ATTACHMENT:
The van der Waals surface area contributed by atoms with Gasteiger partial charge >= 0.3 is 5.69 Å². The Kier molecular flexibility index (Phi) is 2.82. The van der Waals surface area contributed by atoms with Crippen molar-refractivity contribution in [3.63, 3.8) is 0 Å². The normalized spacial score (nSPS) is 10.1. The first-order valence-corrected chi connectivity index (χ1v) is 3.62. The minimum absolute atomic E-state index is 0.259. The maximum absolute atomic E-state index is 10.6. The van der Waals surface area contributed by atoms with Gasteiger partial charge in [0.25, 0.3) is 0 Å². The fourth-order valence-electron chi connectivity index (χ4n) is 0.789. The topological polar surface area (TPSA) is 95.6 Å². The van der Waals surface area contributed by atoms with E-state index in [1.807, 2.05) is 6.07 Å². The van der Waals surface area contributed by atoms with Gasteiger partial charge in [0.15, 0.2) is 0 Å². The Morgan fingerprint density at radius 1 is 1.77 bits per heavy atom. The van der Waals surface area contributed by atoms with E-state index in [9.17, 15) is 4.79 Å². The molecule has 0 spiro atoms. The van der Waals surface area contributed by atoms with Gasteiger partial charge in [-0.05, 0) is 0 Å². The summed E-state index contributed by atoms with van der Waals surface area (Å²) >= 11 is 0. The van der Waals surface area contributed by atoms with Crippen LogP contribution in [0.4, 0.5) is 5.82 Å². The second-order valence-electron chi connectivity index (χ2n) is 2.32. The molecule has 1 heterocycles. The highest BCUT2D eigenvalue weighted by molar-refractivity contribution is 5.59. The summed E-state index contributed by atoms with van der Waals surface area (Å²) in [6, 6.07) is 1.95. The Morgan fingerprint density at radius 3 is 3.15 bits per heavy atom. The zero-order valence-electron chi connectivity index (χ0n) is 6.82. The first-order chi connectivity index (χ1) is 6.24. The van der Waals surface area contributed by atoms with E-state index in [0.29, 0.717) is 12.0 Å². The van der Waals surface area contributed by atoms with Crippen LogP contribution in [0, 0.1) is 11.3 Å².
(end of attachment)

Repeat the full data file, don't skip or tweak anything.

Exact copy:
The van der Waals surface area contributed by atoms with Gasteiger partial charge >= 0.3 is 5.69 Å². The Kier molecular flexibility index (Phi) is 2.82. The van der Waals surface area contributed by atoms with Crippen molar-refractivity contribution in [3.63, 3.8) is 0 Å². The normalized spacial score (nSPS) is 10.1. The first-order valence-corrected chi connectivity index (χ1v) is 3.62. The minimum absolute atomic E-state index is 0.259. The maximum absolute atomic E-state index is 10.6. The van der Waals surface area contributed by atoms with Gasteiger partial charge in [0.25, 0.3) is 0 Å². The fourth-order valence-electron chi connectivity index (χ4n) is 0.789. The topological polar surface area (TPSA) is 95.6 Å². The van der Waals surface area contributed by atoms with E-state index in [1.807, 2.05) is 6.07 Å². The van der Waals surface area contributed by atoms with Gasteiger partial charge in [0.15, 0.2) is 0 Å². The Morgan fingerprint density at radius 1 is 1.77 bits per heavy atom. The van der Waals surface area contributed by atoms with E-state index in [9.17, 15) is 4.79 Å². The molecule has 0 spiro atoms. The van der Waals surface area contributed by atoms with Gasteiger partial charge in [-0.05, 0) is 0 Å². The summed E-state index contributed by atoms with van der Waals surface area (Å²) >= 11 is 0. The van der Waals surface area contributed by atoms with Crippen LogP contribution in [0.4, 0.5) is 5.82 Å². The second-order valence-electron chi connectivity index (χ2n) is 2.32. The molecule has 1 heterocycles. The highest BCUT2D eigenvalue weighted by molar-refractivity contribution is 5.59. The summed E-state index contributed by atoms with van der Waals surface area (Å²) in [6, 6.07) is 1.95. The Morgan fingerprint density at radius 3 is 3.15 bits per heavy atom. The zero-order valence-electron chi connectivity index (χ0n) is 6.82. The first-order chi connectivity index (χ1) is 6.24. The van der Waals surface area contributed by atoms with E-state index in [0.29, 0.717) is 12.0 Å². The van der Waals surface area contributed by atoms with Crippen LogP contribution in [0, 0.1) is 11.3 Å².